Everyone asks ...
How many nights should I plan for each stop on my European tour?
The minimum is three nights. Many try to cram too much into a tight itinerary in Europe, and it's a big mistake. Like visiting an epicurean restaurant and bolting the meal, rushing through Europe is not a recipe for happiness.
Say you arrive in Venice on day one. By the time you check in to your hotel, it's already mid-afternoon. A three-night stay leaves you with just two full days to explore. By all means, visit St Mark's Basilica, take a vaporetto along the Grand Canal, have coffee at Caffe Florian in Piazza San Marco and take a ride in a gondola if you must, but it's the small and unexpected events that charm. If you discover a fantastic little pasticceria and the boss remembers that you ordered the torta di mandorla when you stopped by yesterday, that's the stuff of which fond memories are made.
If your journey from one stop to the next is just a few hours, which is typically the case in Europe, check out of the hotel in your origin as late as possible. If you arrive at your destination before midafternoon, you might find your hotel room has not been serviced. While you can always leave your bags in the care of the hotel, it breaks up your day when you have to return to your hotel to complete the check-in process.
Those autumn colours fall in September
I hope to visit my daughter in Denmark to coincide with her autumn holiday in mid-November. I would love to see autumn colours, as well as the Rocky Mountains on the way, and I thought a train trip across Canada from west to east, then a short trip in the east to catch autumn colours before going to Denmark might fit the bill. I am 80 but quite active. Have you some suggestions?
- E. Brown, Ballina.
I'm afraid the autumn colour show will be well and truly over by November. I spent a couple of years of my youth living close to Toronto and the leaves would change colour shortly after we went back to school in early September.
In Canada's Rocky Mountains, as well as the prime viewing areas of southern Ontario, the Laurentian Mountains of Quebec and the Maritime provinces, peak season for viewing the autumn spectacle is generally the last week in September and very early October.
By November the leaves will have shrivelled in the cold breath of winter. However, Niagara Falls and the city of Montreal are well worth a visit at any time of the year.
The journey from Vancouver across the Rocky Mountains by train is still a lovely trip, but if seeing the autumn colours is a prime reason for your trip, you need to set out towards the end of September.
Bulk billing just might work
I'd like to travel by cargo ship to Murmansk, preferably from Britain, but I'm having trouble finding such a trip. I've never travelled by cargo ship before but have done a lot of backpacking off the beaten track. Do you have any suggestions?
- M. Balfe, Claremont, WA.
There's also Nordic Bulk Carriers (nordicbulkcarriers.com), a Danish operator. In 2012, Nordic Bulk shipped ore from Murmansk to Huanghua, in northern China. Rather than the standard route through the Suez Canal, the company engaged Rosatomflot, and went via Murmansk and through ice accompanied by an icebreaker on the Northern Sea Route.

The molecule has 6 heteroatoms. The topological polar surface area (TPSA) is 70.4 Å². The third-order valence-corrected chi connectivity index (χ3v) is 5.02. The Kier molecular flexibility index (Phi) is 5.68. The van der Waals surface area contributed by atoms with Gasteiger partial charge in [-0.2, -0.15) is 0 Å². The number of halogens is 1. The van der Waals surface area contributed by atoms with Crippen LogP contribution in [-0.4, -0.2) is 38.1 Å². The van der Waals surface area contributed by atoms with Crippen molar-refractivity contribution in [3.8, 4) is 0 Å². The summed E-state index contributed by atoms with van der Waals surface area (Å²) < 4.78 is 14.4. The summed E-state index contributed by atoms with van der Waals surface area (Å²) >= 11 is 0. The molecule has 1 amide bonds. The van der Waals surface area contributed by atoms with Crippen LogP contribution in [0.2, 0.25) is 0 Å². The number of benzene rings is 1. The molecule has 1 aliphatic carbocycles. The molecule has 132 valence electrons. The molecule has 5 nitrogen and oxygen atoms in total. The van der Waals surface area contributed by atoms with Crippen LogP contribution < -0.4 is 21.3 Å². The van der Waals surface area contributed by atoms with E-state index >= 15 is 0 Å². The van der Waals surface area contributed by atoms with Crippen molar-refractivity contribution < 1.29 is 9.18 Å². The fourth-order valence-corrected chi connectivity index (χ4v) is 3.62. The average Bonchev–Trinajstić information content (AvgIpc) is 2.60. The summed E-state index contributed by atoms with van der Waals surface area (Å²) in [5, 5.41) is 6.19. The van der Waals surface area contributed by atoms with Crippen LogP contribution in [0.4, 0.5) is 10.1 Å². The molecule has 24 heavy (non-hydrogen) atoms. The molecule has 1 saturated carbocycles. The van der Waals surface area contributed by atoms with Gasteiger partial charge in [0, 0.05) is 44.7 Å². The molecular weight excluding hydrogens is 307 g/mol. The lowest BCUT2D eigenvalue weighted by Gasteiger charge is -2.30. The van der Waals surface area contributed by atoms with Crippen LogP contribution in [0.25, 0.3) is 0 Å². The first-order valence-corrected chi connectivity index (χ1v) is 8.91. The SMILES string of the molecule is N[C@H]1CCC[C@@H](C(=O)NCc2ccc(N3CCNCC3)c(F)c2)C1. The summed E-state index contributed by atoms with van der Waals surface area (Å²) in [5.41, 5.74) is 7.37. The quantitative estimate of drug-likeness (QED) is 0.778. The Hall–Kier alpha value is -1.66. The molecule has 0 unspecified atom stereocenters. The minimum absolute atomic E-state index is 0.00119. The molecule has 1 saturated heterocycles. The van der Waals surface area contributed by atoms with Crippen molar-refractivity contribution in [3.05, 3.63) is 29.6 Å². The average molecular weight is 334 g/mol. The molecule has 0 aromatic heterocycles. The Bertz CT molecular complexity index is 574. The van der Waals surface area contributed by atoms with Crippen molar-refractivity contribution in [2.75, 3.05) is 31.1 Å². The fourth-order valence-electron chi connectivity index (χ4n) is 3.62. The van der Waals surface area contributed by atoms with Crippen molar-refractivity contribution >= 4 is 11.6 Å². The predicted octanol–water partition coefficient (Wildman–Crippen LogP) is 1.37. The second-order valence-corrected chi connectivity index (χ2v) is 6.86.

The success of this journey may inspire more cargo traffic to and from Murmansk, and open the door to travellers. The Northern Sea route would be a sensational journey.
Options galore in Abu Dhabi
I will be travelling to Morocco in a few weeks with a 22-hour layover in Abu Dhabi. I would love to have a look around in Abu Dhabi but am not really sure of what to see or where to go. Is there anything you recommend? And am I allowed to leave the airport? I am a single, well-travelled female.
- L. Paardekooper, Maroubra.
Search online for "Abu Dhabi entry requirements". You should find the official Abu Dhabi website, headed "Getting a visa for Abu Dhabi". If you hold an Australian passport, you are exempt from the country's entry permit requirements and can obtain a visa on arrival.
The Louvre Abu Dhabi is not yet complete, but the current Manarat Al Saadiyat exhibition in the Saadiyat Cultural District offers a prelude. Google "Frommers Abu Dhabi" for a helpful site with plenty to fill in your day. Also see the Visit Abu Dhabi website visitabudhabi.ae.
As a single woman and an experienced traveller you should have no problems.
Grab a bike and see the sights
My friend and I are 20-year-old students and after our organised tour of Vietnam we intend to spend a week in Cambodia, where we would like to see the sights at our own pace. We have never been to an Asian country. We both hold driving licences and we are considering hiring a scooter there rather than booking tours as our finances are limited. What's your opinion? If it is too risky, what are our other options for getting around the sights without booking tours?
- A. Gane, Glebe.
The places you'd be most likely to hire a scooter in Cambodia are in Siem Reap, the gateway town to Angkor, and Kep or Sihanoukville, on the coast. I've hired scooters there and so did my daughter a couple of years back when she was about your age and all was OK.
But do you have a licence to ride a scooter? Ever done it before? If the answer to both of these is "no", you really shouldn't be doing it in Cambodia. Asian traffic and roads are not like our own. If you do come off, medical assistance may not be forthcoming or adequate.
Why not use bicycles? You can easily hire bikes, especially in Siem Reap, and riding out to visit the temples is a delight. If you stay in backpacker accommodation, you can find plenty of budget-priced tours of the local highlights.